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The Handy Dandy Internal Combustion Engine

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Today, the internal combustion engine is a very important part of the average person's life. We experience the wonder of this engine in most automobiles that use gasoline as a fuel. As one could guess, the Internal Combustion Engine is an engine in which combustion occurs internally... just kidding! (oversimplification at its finest). In all seriousness, let us discuss the four-stroke internal combustion engine since it is not too difficult to understand!

It is called a four-stroke engine because there are four 'strokes' per combustion cycle (up, down, up, down). It goes like this:

The first stroke is for the intake. The intake valve opens as the piston goes into its down position and lets in an oxygen-gasoline mixture (known as the fuel-air mixture). Going back to another post I wrote, the fuel-air mixture can be tuned for better gas mileage and/or power!

The second stroke is to compress the fuel-air mixture in the combustion chamber. While the piston is on its way up, the intake valve quickly shuts and an airtight situation is created, which allows for the compression.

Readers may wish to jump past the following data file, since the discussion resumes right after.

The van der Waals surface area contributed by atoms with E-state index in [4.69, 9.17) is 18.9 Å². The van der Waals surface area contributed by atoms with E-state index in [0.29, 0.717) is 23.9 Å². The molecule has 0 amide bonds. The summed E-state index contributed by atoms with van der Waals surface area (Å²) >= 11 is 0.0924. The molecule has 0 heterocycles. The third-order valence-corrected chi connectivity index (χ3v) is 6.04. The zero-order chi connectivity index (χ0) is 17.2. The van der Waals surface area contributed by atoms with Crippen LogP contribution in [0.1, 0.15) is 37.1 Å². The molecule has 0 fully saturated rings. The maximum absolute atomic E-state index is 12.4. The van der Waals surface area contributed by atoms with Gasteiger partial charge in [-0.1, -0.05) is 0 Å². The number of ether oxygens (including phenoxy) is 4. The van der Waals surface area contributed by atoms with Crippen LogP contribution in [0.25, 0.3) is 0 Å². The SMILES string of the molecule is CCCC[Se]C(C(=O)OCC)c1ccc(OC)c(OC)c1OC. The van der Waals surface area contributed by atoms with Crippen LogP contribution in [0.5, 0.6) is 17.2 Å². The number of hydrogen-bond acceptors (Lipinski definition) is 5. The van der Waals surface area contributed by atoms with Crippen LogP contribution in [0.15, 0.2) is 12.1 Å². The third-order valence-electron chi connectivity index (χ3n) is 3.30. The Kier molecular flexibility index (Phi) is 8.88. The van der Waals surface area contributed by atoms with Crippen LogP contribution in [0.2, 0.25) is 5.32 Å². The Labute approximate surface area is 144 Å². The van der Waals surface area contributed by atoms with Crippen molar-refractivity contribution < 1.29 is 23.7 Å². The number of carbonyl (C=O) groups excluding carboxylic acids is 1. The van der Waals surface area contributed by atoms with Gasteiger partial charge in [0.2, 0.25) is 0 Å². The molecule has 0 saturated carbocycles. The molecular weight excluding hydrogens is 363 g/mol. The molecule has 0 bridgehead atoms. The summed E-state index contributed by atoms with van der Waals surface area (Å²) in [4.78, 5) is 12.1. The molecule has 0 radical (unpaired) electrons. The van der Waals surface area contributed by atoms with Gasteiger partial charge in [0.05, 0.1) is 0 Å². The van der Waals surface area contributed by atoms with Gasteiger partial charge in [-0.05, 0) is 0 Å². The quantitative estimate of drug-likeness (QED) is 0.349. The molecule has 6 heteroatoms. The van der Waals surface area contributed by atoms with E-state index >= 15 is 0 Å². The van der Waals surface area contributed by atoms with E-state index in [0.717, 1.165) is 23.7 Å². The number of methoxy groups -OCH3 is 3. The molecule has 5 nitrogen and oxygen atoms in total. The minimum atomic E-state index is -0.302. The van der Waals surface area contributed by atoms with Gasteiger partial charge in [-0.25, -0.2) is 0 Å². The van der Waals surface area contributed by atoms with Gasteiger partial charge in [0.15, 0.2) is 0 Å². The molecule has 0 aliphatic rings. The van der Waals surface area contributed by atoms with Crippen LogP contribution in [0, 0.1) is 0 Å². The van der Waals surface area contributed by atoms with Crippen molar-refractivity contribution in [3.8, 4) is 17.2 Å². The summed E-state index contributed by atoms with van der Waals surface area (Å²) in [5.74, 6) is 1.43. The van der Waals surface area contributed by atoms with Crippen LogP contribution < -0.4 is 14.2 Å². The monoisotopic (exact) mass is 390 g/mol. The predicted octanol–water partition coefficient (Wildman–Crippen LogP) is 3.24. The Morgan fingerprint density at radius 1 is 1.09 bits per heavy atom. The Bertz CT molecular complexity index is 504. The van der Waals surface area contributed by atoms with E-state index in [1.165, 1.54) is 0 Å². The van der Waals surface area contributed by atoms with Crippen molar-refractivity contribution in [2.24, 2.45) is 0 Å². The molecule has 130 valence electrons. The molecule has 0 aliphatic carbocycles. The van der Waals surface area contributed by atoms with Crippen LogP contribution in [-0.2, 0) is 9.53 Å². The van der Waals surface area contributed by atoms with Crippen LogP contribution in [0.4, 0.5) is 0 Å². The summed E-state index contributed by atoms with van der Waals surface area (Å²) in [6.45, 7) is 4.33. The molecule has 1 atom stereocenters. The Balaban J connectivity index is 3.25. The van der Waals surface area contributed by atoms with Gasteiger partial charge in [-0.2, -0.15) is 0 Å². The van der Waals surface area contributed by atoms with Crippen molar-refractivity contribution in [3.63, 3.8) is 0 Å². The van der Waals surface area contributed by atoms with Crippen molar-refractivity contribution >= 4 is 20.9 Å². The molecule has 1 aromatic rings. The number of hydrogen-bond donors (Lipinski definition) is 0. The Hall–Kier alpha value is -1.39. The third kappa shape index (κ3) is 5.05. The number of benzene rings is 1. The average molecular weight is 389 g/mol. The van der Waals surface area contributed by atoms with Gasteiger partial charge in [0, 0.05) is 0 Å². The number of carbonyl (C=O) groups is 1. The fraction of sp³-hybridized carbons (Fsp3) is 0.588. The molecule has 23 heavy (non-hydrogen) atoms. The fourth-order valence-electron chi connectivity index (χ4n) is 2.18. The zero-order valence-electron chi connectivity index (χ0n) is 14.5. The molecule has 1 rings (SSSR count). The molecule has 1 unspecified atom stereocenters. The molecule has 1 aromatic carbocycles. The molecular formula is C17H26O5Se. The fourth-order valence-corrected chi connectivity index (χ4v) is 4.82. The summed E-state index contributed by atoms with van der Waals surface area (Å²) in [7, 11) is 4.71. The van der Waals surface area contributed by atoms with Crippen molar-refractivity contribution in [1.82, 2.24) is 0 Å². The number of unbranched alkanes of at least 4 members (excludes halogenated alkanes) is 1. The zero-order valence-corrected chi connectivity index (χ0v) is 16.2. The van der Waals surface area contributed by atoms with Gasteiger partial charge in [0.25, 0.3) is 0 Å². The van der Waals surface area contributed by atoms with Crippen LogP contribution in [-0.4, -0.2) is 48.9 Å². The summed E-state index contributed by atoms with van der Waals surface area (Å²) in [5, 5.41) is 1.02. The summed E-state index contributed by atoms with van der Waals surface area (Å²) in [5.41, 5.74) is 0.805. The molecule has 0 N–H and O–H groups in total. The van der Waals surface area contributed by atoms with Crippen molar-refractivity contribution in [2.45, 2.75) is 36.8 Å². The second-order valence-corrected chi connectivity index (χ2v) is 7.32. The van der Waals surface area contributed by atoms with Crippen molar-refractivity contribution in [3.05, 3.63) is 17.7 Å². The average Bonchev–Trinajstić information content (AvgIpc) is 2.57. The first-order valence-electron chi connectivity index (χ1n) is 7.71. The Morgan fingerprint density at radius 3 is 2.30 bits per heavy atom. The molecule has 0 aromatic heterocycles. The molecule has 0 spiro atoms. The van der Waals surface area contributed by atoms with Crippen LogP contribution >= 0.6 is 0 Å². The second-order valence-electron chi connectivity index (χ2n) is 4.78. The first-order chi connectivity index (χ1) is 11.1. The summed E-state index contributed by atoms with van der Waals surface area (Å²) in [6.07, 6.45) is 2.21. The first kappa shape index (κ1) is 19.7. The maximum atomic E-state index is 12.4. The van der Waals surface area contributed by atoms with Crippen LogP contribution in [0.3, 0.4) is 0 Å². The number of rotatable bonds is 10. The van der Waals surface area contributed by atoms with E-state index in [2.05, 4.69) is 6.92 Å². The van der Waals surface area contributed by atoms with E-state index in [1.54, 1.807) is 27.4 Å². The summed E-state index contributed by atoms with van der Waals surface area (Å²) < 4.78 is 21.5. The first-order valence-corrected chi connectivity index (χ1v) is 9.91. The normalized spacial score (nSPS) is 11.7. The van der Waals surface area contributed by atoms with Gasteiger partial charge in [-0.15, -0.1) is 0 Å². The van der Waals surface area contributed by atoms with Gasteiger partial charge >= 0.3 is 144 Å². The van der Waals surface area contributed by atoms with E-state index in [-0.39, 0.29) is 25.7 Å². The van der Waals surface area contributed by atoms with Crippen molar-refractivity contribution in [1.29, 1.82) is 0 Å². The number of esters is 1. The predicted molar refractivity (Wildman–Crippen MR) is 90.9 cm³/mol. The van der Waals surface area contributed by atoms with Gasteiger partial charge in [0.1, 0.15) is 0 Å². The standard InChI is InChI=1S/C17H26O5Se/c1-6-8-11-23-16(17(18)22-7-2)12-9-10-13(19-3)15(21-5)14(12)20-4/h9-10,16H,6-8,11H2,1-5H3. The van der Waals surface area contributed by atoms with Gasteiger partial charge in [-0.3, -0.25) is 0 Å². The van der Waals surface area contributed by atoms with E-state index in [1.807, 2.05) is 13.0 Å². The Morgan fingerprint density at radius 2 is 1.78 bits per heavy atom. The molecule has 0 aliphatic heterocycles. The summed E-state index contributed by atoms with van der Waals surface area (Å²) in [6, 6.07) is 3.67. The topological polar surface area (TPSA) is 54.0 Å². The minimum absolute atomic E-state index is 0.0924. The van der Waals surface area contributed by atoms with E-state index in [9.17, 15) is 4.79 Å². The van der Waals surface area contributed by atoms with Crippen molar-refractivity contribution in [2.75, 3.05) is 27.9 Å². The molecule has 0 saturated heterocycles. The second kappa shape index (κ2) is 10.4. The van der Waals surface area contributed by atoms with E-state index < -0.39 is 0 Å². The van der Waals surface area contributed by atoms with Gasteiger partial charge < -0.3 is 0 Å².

The third stroke, or the combustion stroke, occurs directly as the piston is reaching the top of the chamber. The fuel-air mixture, in its extremely compressed state, is extremely flammable and when the spark plug goes off, explodes! This creates a great force and shoots the piston down.

The fourth and final stroke is to push the exhaust out. As the piston is on its way back up, the exhaust valve is opened, and the air that is created after the explosion is let out so fresh air can be let in.

After this, the cycle repeats itself! I found a diagram from keveney.com that I believe will help to imagine what it all means:

4 stroke

This process is the origin of how your car actually moves! The combustion pushes the pistons, which turn the crankshaft, which turns gears in the transmission, which turns the drive shaft, which turns the differential, which turns the axles which turns your wheels! A lot of steps, but very useful to know!


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